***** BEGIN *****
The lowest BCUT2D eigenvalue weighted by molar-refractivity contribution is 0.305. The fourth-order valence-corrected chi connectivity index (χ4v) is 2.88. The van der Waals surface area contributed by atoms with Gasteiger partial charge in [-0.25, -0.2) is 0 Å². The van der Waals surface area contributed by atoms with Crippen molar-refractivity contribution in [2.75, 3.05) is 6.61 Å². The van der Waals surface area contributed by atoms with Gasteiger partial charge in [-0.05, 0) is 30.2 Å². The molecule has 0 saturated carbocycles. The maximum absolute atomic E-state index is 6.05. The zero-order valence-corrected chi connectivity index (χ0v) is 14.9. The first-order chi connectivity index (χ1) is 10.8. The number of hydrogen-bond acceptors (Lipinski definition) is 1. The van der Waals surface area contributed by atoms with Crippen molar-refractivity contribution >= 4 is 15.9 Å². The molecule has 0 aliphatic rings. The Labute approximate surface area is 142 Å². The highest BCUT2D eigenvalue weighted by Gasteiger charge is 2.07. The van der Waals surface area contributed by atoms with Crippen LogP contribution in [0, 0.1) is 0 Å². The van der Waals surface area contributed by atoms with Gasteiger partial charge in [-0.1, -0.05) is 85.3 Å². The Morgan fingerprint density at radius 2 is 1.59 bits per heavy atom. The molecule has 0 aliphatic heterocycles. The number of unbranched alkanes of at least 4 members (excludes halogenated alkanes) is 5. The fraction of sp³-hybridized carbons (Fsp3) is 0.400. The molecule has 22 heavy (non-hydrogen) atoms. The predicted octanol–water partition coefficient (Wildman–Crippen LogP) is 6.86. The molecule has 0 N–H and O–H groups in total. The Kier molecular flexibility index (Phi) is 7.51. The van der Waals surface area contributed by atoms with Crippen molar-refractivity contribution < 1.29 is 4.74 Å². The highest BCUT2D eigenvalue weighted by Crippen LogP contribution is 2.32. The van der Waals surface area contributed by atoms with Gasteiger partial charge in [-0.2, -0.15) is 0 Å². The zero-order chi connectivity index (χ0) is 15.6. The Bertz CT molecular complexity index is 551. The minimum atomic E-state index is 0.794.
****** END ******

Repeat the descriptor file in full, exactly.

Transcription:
The lowest BCUT2D eigenvalue weighted by molar-refractivity contribution is 0.305. The fourth-order valence-corrected chi connectivity index (χ4v) is 2.88. The van der Waals surface area contributed by atoms with Gasteiger partial charge in [-0.25, -0.2) is 0 Å². The van der Waals surface area contributed by atoms with Crippen molar-refractivity contribution in [2.75, 3.05) is 6.61 Å². The van der Waals surface area contributed by atoms with Gasteiger partial charge in [-0.05, 0) is 30.2 Å². The molecule has 0 saturated carbocycles. The maximum absolute atomic E-state index is 6.05. The zero-order valence-corrected chi connectivity index (χ0v) is 14.9. The first-order chi connectivity index (χ1) is 10.8. The number of hydrogen-bond acceptors (Lipinski definition) is 1. The van der Waals surface area contributed by atoms with Crippen molar-refractivity contribution >= 4 is 15.9 Å². The molecule has 0 aliphatic rings. The Labute approximate surface area is 142 Å². The highest BCUT2D eigenvalue weighted by Gasteiger charge is 2.07. The van der Waals surface area contributed by atoms with Crippen LogP contribution in [0, 0.1) is 0 Å². The van der Waals surface area contributed by atoms with Gasteiger partial charge in [-0.1, -0.05) is 85.3 Å². The Morgan fingerprint density at radius 2 is 1.59 bits per heavy atom. The molecule has 0 aliphatic heterocycles. The number of unbranched alkanes of at least 4 members (excludes halogenated alkanes) is 5. The fraction of sp³-hybridized carbons (Fsp3) is 0.400. The molecule has 22 heavy (non-hydrogen) atoms. The predicted octanol–water partition coefficient (Wildman–Crippen LogP) is 6.86. The molecule has 0 N–H and O–H groups in total. The Kier molecular flexibility index (Phi) is 7.51. The van der Waals surface area contributed by atoms with Crippen molar-refractivity contribution < 1.29 is 4.74 Å². The highest BCUT2D eigenvalue weighted by Crippen LogP contribution is 2.32. The van der Waals surface area contributed by atoms with Gasteiger partial charge in [-0.2, -0.15) is 0 Å². The zero-order chi connectivity index (χ0) is 15.6. The Bertz CT molecular complexity index is 551. The minimum atomic E-state index is 0.794.